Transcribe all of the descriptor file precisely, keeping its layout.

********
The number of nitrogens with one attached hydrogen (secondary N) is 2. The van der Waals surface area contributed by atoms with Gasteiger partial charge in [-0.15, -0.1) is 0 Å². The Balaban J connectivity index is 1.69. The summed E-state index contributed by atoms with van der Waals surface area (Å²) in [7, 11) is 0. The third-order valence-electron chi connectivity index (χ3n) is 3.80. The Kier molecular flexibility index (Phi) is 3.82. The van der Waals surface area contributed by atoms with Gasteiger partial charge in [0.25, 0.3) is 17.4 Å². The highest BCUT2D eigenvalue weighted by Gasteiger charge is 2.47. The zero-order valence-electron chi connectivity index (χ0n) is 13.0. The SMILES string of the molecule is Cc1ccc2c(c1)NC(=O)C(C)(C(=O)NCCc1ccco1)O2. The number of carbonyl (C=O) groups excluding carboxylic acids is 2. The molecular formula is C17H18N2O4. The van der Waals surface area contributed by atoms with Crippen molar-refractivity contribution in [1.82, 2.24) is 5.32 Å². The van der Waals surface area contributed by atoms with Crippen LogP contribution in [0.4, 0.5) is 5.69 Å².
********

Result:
The number of nitrogens with one attached hydrogen (secondary N) is 2. The van der Waals surface area contributed by atoms with Gasteiger partial charge in [-0.15, -0.1) is 0 Å². The Balaban J connectivity index is 1.69. The summed E-state index contributed by atoms with van der Waals surface area (Å²) in [7, 11) is 0. The third-order valence-electron chi connectivity index (χ3n) is 3.80. The Kier molecular flexibility index (Phi) is 3.82. The van der Waals surface area contributed by atoms with Gasteiger partial charge in [0.25, 0.3) is 17.4 Å². The highest BCUT2D eigenvalue weighted by Gasteiger charge is 2.47. The zero-order valence-electron chi connectivity index (χ0n) is 13.0. The SMILES string of the molecule is Cc1ccc2c(c1)NC(=O)C(C)(C(=O)NCCc1ccco1)O2. The number of carbonyl (C=O) groups excluding carboxylic acids is 2. The molecular formula is C17H18N2O4. The van der Waals surface area contributed by atoms with Crippen molar-refractivity contribution in [1.82, 2.24) is 5.32 Å². The van der Waals surface area contributed by atoms with Crippen LogP contribution in [0.4, 0.5) is 5.69 Å².